# Can Excel's INDEX function return array?

If the data in the range `A1:A4` is as follows:

``````Apple
Banana
Orange
Strawberry
``````

Then `INDEX` can be used to individually return any value from that list, e.g.

``````= INDEX(A1:A4,3)
``````

Would return `Orange`.

Is there a similar Excel functions or combination of functions that would effectively allow you to do something like this:

``````= INDEX(A1:A4,{2;3})
``````

Which would return an array `{Banana;Orange}`?

Is this possible (preferably without VBA), and if so, how? I'm having a tough time figuring out how to accomplish this, even with the use of helper cells.

I can figure out a somewhat complicated solution if the data is numbers (using `MMULT`), but the fact that the data is text is tripping me up because `MMULT` does not work with text.

• Short answer, No. Nov 8 '17 at 19:16
• @ScottCraner Is the long answer, "yes, with VBA"? Nov 8 '17 at 19:22
• That most likely correct but if you explain more what you are starting with and where you want to end we may be able to find an alternative. Nov 8 '17 at 19:23
• That is because I misunderstood what you wanted. I figured you wanted to be able to choose the index of a list and return those to an array that could be used in a formula. If I had known you wanted contigous cells then I would have given that formula. But as I understood it you wanted the ability to pick and choose, ie" `=INDEX(A:A,{1,3}) and return {"Apple","Orange"})` which is not possible. Yes you can use INDEX to set the beginning and ending of a range, and I use it often in answering questions. But again that is not what you asked. And why I tried to get more info from you. Nov 9 '17 at 13:41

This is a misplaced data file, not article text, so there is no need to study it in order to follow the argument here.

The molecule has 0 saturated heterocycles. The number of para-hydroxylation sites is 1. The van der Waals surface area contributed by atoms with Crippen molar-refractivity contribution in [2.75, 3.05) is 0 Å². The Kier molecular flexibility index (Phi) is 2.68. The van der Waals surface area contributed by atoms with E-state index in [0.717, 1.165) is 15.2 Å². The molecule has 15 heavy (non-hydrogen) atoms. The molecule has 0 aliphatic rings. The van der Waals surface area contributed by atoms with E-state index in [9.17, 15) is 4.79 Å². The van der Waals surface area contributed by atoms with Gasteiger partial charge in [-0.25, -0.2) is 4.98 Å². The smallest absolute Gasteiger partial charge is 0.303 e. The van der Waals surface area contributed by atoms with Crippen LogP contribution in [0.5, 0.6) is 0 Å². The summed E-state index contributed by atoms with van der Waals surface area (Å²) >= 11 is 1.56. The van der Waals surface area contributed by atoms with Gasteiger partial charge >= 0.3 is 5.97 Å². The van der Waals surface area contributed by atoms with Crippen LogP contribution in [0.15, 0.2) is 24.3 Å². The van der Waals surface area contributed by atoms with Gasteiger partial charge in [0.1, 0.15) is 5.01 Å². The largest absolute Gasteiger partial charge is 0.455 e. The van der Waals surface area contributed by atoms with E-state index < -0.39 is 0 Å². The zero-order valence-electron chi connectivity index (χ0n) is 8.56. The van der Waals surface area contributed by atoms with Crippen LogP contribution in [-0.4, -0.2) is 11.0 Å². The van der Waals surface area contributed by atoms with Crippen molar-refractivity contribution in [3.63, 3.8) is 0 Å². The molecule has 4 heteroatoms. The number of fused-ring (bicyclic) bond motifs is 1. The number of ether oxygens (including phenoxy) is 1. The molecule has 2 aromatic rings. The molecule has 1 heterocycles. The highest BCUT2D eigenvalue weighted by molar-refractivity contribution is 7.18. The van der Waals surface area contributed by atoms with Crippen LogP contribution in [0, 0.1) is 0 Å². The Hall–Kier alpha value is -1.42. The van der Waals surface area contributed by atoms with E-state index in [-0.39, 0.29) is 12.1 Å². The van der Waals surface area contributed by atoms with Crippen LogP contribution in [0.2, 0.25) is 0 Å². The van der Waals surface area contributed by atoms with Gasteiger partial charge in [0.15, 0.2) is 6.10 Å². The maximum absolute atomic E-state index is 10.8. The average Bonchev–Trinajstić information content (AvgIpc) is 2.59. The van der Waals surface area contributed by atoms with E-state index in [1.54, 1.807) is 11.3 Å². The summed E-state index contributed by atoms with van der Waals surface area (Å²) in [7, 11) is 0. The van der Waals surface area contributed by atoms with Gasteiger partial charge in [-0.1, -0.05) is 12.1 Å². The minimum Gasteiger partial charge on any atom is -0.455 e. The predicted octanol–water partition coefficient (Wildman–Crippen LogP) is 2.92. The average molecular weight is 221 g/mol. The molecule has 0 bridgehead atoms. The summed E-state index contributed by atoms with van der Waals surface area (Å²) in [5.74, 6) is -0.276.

• @ScottCraner: It is possible to use INDEX to return non contiguous cells, if you dereference it like I have done in the second part of my answer. Not that I'd probably use this over OFFSET.... Nov 9 '17 at 17:50

OFFSET is probably the function you want.

``````=OFFSET(A1:A4,1,,2)
``````

But to answer your question, INDEX can indeed be used to return an array. Or rather, two INDEX functions with a colon between them:

``````=INDEX(A1:A4,2):INDEX(A1:A4,3)
``````

This is because INDEX actually returns a cell reference OR a number, and Excel determines which of these you want depending on the context in which you are asking. If you put a colon in the middle of two INDEX functions, Excel says "Hey a colon...normally there is a cell reference on each side of one of these" and so interprets the INDEX as just that. You can read more on this at http://blog.excelhero.com/2011/03/21/the_imposing_index/

I actually prefer INDEX to OFFSET because OFFSET is volatile, meaning it constantly recalculates at the drop of a hat, and then forces any formulas downstream of it to do the same. For more on this, read my post https://chandoo.org/wp/2014/03/03/handle-volatile-functions-like-they-are-dynamite/